Tenants in Recovering Office and Industrial Markets Face Higher Costs Under

Tenants in Recovering Office and Industrial Markets Face Higher Costs Under

Published on January 17, 2014


Cassidy Turley, a leading commercial real estate services provider in the U.S., reports that the still recovering office, industrial and retail markets will face more pressure in July 2014 when new California energy compliance standards go into effect, potentially increasing tenant improvement and new construction costs by as much as 25%.  

“The implementation of California’s new 2013 Title 24, which aims to promote Zero Net Energy (ZNE) in new residential and commercial buildings as well as in commercial buildings that are being altered, carries significant cost impact for landlords, which in turn may translate into higher TI costs and rental rates for tenants,” said Duncan Dodd, Senior Vice President with the San Diego office of Cassidy Turley.

The 2013 Title 24 Standards were to go into effect January 1, 2014, but state delays in software development and training for the new code prompted the California Energy Commission to push the effective date to July 1, 2014. The standards were last updated in 2008.

“The new standards are designed to increase the number of buildings where annual energy consumption is equivalent to annual on-site energy generation,” said Mr. Dodd.  “The most significant impacts will be in the areas of lighting, electrical, windows and HVAC systems.” 

Lighting fixtures must use fewer watts and meet higher efficiency standards, which likely means using more expensive LED light fixtures. All new lighting must meet lighting power density (LPD) requirements as well as sensor-based lighting control requirements (dimming). 

Existing buildings will be particularly affected since any retrofit or TI project that alters more than 10% of lighting requires that lighting throughout the entire space be updated. The 10% requirement is a significant increase over the prior 2008 requirement of 50%.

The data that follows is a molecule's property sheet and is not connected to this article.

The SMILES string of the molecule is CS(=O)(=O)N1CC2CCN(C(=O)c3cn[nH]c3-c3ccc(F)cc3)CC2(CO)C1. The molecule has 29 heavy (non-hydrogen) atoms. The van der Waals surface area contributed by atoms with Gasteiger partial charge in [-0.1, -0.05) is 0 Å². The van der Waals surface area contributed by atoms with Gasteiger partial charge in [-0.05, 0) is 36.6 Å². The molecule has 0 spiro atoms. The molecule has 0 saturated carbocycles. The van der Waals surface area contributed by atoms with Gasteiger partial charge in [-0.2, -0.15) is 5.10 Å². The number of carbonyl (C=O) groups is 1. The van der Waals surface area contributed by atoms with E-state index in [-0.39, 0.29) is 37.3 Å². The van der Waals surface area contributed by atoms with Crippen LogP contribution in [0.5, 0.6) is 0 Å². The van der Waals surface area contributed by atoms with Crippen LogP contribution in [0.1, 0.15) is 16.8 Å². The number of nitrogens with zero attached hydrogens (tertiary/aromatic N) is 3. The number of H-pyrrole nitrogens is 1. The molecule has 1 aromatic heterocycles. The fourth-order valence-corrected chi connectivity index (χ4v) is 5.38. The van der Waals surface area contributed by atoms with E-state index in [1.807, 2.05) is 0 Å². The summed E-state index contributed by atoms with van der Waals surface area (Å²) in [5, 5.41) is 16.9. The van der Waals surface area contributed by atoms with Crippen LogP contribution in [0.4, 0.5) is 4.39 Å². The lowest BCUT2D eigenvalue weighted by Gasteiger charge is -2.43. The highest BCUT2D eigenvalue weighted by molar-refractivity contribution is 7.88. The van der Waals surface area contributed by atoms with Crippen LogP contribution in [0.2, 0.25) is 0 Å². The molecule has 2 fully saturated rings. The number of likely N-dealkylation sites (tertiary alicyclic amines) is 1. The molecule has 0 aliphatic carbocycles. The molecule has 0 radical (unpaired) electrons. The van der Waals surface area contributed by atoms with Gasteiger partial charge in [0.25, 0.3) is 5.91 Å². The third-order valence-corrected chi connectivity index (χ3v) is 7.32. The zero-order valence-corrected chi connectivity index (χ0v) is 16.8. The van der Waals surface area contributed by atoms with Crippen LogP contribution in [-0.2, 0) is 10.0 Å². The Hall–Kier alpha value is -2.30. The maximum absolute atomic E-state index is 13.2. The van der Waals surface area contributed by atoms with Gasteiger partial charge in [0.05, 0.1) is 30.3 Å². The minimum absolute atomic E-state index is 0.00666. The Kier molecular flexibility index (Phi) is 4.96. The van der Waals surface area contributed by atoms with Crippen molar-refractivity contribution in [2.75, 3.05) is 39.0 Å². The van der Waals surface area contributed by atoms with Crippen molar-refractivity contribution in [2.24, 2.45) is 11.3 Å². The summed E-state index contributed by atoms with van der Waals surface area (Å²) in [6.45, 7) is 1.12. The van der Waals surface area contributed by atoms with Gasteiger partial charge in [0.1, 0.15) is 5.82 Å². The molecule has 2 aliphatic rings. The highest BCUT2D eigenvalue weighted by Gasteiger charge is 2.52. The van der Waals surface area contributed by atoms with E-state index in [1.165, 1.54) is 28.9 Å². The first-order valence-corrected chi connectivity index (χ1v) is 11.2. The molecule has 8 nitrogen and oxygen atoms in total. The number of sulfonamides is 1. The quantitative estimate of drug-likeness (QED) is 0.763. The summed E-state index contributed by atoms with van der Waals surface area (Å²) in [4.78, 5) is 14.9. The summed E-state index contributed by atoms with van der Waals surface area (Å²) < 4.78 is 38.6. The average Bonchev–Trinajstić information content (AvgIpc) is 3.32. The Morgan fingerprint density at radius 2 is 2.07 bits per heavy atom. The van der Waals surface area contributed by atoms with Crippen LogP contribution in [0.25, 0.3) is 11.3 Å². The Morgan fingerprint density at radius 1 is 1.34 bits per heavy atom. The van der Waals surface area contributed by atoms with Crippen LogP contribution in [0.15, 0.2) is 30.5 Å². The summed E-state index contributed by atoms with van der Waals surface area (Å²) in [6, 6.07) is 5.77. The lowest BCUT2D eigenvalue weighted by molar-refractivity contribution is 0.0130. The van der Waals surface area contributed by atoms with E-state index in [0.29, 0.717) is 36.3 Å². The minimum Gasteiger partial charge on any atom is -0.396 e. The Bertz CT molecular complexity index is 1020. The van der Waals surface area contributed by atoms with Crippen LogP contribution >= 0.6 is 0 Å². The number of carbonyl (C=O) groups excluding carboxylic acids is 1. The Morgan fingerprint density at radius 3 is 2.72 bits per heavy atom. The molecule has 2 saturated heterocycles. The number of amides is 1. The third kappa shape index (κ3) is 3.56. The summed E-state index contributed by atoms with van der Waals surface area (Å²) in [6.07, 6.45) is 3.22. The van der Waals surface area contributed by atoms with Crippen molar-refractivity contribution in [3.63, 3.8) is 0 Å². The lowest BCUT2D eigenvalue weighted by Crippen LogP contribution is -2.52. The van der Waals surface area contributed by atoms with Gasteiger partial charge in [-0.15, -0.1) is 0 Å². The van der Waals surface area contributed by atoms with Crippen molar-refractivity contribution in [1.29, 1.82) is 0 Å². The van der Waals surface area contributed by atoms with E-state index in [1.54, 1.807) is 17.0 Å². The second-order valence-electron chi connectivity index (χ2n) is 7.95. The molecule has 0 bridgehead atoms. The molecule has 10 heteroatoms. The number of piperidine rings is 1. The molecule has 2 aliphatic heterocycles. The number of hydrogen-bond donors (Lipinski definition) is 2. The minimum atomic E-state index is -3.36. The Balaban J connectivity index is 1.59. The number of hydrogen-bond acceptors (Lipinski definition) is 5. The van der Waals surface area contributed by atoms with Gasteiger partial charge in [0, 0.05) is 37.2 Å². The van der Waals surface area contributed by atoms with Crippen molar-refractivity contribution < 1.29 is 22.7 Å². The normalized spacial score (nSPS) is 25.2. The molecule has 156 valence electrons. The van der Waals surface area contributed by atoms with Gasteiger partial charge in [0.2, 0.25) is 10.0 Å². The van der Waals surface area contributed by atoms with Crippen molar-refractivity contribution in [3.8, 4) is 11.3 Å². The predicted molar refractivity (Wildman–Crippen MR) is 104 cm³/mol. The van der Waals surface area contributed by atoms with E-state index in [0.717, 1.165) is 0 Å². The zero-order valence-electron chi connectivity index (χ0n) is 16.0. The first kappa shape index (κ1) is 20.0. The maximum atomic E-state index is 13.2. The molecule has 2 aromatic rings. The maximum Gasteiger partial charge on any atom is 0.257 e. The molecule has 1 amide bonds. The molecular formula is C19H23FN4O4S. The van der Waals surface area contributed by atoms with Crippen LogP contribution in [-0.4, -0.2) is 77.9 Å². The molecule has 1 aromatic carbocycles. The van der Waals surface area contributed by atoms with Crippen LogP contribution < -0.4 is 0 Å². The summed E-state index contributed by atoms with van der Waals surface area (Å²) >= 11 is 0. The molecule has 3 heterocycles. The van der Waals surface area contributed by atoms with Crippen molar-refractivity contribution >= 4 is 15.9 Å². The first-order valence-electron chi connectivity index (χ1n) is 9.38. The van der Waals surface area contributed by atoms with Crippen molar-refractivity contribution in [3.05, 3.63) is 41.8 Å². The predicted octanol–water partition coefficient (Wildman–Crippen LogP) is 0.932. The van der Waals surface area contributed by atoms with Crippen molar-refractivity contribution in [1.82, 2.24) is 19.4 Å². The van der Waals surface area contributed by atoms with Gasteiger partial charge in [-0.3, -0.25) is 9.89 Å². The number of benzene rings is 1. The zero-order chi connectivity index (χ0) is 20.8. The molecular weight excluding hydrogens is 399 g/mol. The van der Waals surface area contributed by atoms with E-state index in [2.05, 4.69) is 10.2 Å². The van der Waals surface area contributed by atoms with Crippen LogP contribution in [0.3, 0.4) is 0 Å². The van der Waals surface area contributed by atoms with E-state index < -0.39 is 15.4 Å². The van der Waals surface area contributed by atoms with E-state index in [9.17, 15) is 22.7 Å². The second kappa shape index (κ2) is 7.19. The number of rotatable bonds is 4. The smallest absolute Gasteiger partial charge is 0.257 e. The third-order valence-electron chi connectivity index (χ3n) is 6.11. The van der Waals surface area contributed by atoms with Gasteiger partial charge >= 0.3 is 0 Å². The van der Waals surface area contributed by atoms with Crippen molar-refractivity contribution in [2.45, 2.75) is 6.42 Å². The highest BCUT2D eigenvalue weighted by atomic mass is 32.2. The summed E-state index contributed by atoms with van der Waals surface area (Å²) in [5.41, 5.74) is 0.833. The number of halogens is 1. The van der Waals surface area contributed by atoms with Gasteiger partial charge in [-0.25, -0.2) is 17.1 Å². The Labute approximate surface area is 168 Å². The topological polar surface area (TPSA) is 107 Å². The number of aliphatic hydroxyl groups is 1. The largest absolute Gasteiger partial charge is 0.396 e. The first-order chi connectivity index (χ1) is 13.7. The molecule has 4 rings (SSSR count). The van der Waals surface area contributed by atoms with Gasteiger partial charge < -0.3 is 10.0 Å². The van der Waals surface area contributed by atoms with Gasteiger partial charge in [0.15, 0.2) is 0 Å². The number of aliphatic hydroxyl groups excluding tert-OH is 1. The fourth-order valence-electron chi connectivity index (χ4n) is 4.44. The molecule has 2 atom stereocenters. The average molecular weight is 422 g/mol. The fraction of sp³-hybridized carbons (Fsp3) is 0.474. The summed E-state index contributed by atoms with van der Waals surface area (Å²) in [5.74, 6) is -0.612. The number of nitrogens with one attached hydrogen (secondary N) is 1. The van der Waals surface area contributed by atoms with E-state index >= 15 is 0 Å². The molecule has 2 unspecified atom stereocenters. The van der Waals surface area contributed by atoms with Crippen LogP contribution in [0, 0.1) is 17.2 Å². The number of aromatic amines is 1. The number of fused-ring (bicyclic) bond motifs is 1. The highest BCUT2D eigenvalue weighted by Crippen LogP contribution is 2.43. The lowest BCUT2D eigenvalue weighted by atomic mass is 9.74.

“Under the 10% requirement, if there are 10 lighting fixtures in an office and one fixture needs to be changed, all lighting fixtures must be updated to meet the new code’s requirements,” Mr. Dodd said.

Other Title 24 requirements include:

  • All commercial buildings over 10,000 square feet are required to have lighting systems with automated demand response capabilities.
  • HVAC systems will require more complex control systems and use-efficiency.
  • A mandatory requirement that all new non-residential buildings of three stories or less be solar ready.

“While all tenant improvement projects are unique, the new efficiency standards can increase overall tenant improvement costs by as much as 25%,” Mr. Dodd noted. “Facility improvement and lighting companies anticipate mechanical costs will see increases of up to 17.5%, with electrical lighting installation and materials costs increasing by up to 35%.  Over the long-term, electricity costs related to lighting may decrease approximately 8%, but the up-front costs will have the biggest impact on tenants.”

Tenant improvement projects can take two to four weeks longer under Title 24, which tenants and landlords will need to take into account during the lease and move processes. 

“Tenants in general will need to be more judicious in choosing space, factoring in both the improvement timeframe and related costs before making a decision,” Mr. Dodd stated. “Meeting Title 24’s bare minimum standards is equivalent to achieving LEED Gold certification. However, if the tenant wants to be awarded Gold certification, they will need to apply and pay for it.

About Cassidy Turley

Cassidy Turley is a leading commercial real estate services provider with more than 3,800 professionals in more than 60 offices nationwide. With headquarters in Washington, DC, the company represents a wide range of clients—from small businesses to Fortune 500 companies, from local non-profits to major institutions. The firm completed transactions valued at $22 billion in 2012, manages approximately 400 million square feet on behalf of institutional, corporate and private clients and supports more than 23,000 domestic corporate services locations. Cassidy Turley serves owners, investors and tenants with a full spectrum of integrated commercial real estate services—including capital markets, tenant representation, corporate services, project leasing, property management, project and development services, and research and consulting. Cassidy Turley enhances its global service delivery outside North America through a partnership with GVA, giving clients access to commercial real estate professionals in 65 international markets. Please visit www.cassidyturley.com for more information about Cassidy Turley.

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Sandra Grove

858-565-1905

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